If you are the kind of GM who typically runs combat encounters with all these trappings, there are a few things you need to do to make your life easier when it comes to prep.
Purchase Modules with Virtual Assets
As more and more people are playing roleplaying games online, the availability of virtual assets is only getting better. To follow the trend, a lot of module designers are creating such assets to support their specific adventures. There are a variety of modules out there that can be purchased with perfect map files, monster tokens for creatures that appear in the adventure, and even flashy extras like soundscape audio tracks! While these hybrid modules cost a little more money than a standard PDF download, they are well worth it for the GM on a time crunch who still wants the full battle map experience.
Invest in Physical Organizational Tools
If you are a busy GM who has to prep modules quickly, but you still want to use physical assets like minis and maps, you absolutely must invest in organizational tools.
If you are going to be able to find the right monster miniature 15 minutes before the session, having a robust storage system is a must. Invest in multiple containers to organize minis by type and have a go-to collection of all-purpose terrain. Keep all the tools you need like erasable markers, battle mats and area-of-effect templates in a permanent home so that you can always find them quickly.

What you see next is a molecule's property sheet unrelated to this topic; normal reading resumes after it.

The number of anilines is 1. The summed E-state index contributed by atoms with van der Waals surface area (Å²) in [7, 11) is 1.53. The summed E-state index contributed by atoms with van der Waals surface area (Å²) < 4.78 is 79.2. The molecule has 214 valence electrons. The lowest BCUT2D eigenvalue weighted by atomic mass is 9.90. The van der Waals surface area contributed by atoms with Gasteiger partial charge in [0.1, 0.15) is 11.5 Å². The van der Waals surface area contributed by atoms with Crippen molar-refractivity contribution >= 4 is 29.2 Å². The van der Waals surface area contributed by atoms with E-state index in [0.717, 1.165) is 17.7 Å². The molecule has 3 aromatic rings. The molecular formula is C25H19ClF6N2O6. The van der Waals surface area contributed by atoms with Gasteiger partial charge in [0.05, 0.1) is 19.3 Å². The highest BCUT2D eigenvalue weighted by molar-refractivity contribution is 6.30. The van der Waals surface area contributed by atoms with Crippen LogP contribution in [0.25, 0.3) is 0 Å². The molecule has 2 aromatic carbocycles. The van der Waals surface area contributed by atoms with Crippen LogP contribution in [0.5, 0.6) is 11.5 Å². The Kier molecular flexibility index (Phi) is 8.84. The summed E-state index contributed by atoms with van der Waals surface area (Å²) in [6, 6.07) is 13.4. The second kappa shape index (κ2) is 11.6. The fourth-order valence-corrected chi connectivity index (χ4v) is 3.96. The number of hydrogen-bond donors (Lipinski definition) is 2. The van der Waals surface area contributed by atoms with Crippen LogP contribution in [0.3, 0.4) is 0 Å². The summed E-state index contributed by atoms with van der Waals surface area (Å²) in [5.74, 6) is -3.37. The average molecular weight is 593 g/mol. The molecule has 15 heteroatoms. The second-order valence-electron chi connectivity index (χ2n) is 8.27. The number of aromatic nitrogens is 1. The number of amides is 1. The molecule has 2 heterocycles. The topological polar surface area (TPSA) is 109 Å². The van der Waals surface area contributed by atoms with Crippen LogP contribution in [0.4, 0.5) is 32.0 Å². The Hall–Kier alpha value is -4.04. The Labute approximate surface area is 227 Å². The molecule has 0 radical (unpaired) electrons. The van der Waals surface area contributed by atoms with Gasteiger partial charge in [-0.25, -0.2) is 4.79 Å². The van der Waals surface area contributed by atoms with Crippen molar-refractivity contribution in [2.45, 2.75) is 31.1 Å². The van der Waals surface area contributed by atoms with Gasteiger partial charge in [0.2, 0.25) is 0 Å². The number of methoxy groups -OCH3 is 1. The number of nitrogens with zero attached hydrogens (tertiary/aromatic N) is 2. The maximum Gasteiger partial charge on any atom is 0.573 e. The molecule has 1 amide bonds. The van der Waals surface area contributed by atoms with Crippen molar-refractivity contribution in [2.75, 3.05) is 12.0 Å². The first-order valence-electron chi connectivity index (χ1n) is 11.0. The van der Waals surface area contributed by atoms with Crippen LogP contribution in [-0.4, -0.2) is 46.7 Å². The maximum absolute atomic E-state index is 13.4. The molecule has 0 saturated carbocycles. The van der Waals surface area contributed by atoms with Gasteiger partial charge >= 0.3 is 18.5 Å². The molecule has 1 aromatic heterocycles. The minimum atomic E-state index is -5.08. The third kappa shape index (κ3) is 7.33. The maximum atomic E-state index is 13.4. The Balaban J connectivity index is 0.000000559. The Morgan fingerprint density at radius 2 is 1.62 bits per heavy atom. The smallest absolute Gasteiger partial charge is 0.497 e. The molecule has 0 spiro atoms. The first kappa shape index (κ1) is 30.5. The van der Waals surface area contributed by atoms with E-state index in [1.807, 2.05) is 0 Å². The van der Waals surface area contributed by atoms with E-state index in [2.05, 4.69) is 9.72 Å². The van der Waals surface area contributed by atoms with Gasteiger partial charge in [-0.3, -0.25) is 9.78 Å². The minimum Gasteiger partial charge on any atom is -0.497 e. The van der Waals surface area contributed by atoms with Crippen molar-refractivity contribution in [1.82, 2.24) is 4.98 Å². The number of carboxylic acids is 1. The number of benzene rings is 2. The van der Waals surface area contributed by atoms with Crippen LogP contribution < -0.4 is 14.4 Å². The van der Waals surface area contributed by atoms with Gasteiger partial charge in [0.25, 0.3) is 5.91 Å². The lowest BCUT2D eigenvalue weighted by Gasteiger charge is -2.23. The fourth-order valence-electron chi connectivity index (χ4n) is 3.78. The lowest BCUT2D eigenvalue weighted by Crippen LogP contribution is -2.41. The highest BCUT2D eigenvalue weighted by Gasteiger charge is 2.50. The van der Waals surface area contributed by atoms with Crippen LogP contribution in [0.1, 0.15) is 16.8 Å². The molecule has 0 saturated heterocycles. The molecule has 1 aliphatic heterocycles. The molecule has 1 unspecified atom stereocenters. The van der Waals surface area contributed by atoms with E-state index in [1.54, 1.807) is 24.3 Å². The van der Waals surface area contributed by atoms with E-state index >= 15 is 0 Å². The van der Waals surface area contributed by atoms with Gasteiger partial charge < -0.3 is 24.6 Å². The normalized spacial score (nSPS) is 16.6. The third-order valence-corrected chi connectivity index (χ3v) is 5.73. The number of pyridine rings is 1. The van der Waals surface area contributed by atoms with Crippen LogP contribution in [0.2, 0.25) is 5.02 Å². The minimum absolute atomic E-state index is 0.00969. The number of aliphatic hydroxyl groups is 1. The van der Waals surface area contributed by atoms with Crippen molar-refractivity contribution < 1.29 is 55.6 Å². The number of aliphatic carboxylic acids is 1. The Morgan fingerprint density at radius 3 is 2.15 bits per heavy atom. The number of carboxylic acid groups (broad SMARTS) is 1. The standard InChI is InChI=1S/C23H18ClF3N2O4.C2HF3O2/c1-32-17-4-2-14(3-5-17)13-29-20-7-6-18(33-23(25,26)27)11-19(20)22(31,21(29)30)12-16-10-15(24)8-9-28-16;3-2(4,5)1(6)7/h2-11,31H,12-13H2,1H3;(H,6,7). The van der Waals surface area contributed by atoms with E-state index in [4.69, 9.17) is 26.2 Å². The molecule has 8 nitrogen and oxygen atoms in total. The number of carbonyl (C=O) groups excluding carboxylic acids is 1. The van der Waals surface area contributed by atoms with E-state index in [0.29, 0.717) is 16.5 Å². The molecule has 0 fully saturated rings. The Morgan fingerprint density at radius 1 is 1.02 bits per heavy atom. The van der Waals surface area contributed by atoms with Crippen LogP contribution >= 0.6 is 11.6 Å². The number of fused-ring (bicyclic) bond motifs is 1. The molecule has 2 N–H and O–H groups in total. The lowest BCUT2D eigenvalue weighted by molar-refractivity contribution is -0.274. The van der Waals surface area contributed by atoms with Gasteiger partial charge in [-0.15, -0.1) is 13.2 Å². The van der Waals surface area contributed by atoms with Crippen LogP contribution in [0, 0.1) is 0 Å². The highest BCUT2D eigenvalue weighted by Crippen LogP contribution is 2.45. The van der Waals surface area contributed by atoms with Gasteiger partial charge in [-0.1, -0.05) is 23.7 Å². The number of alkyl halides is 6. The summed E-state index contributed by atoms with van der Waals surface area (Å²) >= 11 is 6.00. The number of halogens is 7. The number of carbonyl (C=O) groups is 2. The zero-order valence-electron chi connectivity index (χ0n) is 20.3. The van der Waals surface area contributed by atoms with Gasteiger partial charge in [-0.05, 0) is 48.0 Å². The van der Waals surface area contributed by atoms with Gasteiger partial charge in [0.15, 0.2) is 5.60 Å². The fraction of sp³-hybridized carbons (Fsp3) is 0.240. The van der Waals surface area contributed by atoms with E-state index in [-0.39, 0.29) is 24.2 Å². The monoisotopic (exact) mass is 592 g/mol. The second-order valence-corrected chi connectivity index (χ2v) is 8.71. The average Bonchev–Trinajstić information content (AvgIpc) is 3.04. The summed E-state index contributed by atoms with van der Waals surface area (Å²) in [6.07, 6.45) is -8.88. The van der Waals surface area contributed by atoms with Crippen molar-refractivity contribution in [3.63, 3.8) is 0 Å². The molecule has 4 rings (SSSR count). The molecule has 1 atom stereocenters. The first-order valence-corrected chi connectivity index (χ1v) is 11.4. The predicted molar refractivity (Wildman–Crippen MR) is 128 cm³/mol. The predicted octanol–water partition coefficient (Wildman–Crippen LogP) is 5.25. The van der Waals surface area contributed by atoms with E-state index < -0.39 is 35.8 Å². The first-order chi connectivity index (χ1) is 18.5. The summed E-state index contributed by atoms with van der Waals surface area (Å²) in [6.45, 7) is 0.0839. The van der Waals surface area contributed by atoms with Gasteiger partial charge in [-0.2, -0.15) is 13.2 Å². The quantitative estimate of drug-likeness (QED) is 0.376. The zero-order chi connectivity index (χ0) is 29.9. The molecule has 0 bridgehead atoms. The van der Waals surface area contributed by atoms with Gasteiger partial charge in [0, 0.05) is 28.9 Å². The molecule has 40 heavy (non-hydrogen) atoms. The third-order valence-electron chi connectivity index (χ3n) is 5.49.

If you are using digital tokens and battle maps, the same principle applies in carefully sorting your digital folders to quickly find what you need.
Learn to Love Theatre of the Mind
If you are a GM with little free time at your disposal, I encourage you to learn to love theatre of the mind style combat. Realistically, hours spent crafting suitable battle maps add up quickly and can be a huge source of frustration to the low prepped GM. So learn to do games without when the occasion renders it necessary. Your players would much rather skip playing on a grid then skip playing a session because their stressed GM just couldn’t find the time to get through yet another prep task.